After the big strike of 1918-1919 and the general work stoppages that followed, the Chiriqui Land Company would be forced by political pressure to increase the pay of workers on their plantations. The agreements called for better housing and working conditions which improved the lot of the men somewhat.
Women in the area still played an important role as life slowed down and the strategies of the corporation seemed to call for retaliatory measures. The area drastically changed from being almost entirely Westindian to one having Latino foreigners and Americans more involved with the administration. Most Westindians that had any administrative positions, in fact, were replaced with American whites or Latino supervisors and handlers. Still, these administrators and subcontractors still seemed to turn to Westindian workers to get the job done.
As improvements were instituted in the 1920’s until the 1940’s, well before WW II, the area would see an increase in racial segregation patterned after the Southern United States. Economic depression really set in throughout most of Central America and hunger took over in most of depressed Hispanic America.As the stratagem of racial and class segregation set in to set all workers against the black Westindians who used to rule what was happening within the area of labor relations the social climate began to change once again. Separation of the races in work gangs would still bring the Westindian Community even closer as a new breed of Westindian men sought employment in the area. But the hey-day of the turn of the century in Bocas del Toro, Panama would never return to its former vigour.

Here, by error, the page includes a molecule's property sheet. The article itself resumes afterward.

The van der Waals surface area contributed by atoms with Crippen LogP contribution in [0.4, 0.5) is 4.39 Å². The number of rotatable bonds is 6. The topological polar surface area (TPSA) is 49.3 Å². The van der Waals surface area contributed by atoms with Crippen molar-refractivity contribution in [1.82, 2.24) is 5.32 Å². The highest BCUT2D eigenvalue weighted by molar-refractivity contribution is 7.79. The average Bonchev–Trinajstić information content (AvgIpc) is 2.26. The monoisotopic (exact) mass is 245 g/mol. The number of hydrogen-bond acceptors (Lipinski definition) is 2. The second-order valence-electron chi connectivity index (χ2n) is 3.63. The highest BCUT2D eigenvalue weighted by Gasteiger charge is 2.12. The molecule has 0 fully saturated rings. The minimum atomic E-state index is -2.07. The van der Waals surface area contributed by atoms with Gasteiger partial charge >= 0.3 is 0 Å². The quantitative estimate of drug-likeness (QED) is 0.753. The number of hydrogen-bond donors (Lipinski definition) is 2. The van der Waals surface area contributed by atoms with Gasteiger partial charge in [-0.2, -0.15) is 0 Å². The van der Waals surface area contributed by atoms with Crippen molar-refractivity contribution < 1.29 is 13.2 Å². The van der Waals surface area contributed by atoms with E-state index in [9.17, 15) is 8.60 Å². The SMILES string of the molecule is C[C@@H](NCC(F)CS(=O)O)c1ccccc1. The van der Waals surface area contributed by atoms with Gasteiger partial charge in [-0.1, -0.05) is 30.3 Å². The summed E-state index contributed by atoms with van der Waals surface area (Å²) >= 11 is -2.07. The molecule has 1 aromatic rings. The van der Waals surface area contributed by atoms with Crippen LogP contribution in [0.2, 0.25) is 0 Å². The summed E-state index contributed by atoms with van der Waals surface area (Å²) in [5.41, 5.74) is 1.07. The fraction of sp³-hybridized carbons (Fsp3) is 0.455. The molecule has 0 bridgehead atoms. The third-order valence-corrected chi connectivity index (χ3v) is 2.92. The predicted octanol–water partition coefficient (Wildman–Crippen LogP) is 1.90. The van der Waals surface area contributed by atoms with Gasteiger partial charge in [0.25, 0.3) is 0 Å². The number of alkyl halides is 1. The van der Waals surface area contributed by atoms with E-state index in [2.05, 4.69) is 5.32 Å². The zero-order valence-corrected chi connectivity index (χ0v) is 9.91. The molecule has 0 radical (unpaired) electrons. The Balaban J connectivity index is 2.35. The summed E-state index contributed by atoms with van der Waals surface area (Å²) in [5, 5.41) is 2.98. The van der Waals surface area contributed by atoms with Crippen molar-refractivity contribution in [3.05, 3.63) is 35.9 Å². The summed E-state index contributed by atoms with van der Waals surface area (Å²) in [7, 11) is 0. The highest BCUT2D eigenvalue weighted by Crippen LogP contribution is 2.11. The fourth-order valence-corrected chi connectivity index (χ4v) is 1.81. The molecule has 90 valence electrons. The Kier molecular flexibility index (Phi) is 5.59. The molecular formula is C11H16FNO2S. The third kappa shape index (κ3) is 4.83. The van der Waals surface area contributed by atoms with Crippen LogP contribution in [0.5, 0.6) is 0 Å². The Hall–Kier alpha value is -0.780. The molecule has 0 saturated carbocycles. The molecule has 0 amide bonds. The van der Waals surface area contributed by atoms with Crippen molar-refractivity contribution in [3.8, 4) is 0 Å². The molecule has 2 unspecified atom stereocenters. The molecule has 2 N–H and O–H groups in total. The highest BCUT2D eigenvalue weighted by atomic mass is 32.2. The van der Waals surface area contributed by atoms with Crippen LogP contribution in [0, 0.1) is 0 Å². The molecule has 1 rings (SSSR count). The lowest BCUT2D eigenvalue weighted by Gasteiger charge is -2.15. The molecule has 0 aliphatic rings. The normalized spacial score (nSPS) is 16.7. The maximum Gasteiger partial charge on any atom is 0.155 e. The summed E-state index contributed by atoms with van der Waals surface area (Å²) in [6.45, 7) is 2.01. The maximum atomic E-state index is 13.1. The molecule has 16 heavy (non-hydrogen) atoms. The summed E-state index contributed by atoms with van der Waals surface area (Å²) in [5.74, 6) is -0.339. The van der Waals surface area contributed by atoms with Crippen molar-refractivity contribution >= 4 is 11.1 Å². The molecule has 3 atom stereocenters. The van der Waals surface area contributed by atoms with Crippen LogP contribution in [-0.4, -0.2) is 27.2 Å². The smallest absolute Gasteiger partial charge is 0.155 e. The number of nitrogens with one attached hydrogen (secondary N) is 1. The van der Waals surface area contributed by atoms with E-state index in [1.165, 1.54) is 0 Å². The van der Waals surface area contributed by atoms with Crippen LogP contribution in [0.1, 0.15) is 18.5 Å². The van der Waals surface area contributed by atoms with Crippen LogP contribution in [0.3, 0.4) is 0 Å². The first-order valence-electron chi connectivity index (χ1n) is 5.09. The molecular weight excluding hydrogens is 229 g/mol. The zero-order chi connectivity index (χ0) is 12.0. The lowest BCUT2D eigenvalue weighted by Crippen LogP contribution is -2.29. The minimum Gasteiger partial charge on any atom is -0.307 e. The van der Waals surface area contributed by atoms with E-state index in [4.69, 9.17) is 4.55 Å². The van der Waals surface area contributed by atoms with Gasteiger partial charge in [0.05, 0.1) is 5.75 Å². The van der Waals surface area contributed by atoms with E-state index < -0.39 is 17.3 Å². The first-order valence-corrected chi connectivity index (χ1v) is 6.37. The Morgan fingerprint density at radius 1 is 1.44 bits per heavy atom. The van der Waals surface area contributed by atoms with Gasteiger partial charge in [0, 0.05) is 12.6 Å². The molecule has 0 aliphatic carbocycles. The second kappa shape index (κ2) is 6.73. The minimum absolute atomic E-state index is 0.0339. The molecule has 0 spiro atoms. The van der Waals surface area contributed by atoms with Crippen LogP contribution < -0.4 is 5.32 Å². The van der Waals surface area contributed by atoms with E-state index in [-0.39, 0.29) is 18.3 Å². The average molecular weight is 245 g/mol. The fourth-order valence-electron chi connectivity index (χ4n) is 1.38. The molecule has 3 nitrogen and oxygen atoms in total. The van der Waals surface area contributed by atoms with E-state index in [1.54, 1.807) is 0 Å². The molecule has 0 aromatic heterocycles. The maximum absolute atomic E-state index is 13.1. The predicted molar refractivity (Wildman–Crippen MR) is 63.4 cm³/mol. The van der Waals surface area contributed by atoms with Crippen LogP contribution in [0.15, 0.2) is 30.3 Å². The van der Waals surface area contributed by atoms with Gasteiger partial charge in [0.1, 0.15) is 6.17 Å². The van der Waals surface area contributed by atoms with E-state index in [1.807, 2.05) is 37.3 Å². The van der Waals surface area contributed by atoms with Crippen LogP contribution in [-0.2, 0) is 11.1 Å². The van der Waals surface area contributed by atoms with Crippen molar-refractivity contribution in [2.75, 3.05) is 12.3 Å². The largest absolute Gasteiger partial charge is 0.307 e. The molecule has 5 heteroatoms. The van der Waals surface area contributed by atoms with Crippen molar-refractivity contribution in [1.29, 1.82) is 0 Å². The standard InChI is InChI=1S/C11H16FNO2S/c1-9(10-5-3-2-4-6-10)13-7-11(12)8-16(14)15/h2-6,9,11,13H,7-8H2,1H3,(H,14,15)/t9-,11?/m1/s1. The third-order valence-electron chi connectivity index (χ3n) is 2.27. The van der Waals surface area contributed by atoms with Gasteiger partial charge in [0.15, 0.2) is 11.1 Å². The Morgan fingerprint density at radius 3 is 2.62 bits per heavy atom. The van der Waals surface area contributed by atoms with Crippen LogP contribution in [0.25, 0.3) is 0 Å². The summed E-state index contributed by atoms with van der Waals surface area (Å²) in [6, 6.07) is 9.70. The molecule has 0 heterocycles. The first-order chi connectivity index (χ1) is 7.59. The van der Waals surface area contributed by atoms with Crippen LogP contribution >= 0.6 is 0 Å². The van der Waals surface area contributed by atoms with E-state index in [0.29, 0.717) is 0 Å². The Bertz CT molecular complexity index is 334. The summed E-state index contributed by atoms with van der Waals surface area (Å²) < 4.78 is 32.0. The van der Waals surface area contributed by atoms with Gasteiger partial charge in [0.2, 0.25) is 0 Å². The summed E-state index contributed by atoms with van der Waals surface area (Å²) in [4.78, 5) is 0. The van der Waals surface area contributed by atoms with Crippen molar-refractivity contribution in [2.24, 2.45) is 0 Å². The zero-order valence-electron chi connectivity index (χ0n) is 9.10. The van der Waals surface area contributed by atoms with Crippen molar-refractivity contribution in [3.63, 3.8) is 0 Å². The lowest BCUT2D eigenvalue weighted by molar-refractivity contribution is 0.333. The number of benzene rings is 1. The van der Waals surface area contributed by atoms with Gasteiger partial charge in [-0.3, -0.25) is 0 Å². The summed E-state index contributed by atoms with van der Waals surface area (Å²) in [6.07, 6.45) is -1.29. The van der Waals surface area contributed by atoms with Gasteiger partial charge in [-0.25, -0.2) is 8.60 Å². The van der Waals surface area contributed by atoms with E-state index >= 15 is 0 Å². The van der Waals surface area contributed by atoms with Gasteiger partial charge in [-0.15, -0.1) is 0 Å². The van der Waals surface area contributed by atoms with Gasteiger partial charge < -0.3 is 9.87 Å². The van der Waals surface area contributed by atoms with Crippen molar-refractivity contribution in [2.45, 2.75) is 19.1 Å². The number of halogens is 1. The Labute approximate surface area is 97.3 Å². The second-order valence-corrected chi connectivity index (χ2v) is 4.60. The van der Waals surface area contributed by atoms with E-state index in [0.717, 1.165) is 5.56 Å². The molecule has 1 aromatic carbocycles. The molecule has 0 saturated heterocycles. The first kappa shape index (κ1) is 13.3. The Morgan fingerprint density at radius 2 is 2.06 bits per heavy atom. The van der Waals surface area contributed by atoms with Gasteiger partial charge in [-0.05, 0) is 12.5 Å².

Life went on, however, and Westindian women still played a vital role in the life of working men on the banana plantations. Although the washer women and social organizers who before followed the work gangs vanished from the scene, an air of general support for especially the Westindian work men would still be available from the women in the area. That same support network, in fact, would still be present in 1955 when I wandered into the area looking for employment with some of my classmates from Colon and Panama City.
Researchers relate how during the years following WW II Westindian labor leaders would be fired, labeled trouble makers, communists and virtually deported summarily from the areas of the work. There are also reports of the use of US governmental agencies like the FBI to keep labor leaders away from those areas of the country where American interests had been established. Reports from labor organizations had it that some Westindian labor organizers would even be assassinated, while others would be intimidated into abandoning the area and/or leave the country of Panama all together.
For the laborers who remained on the plantations life would never be the same as it had been during the boom days when people from all over the region were attracted to this area for pleasure and for work. As for Westindian working men, the same daily working routine continued to be the norm, and, as I described in previous relating to Bea’s accounts, our days would really be dull and uneventful.
This story continues.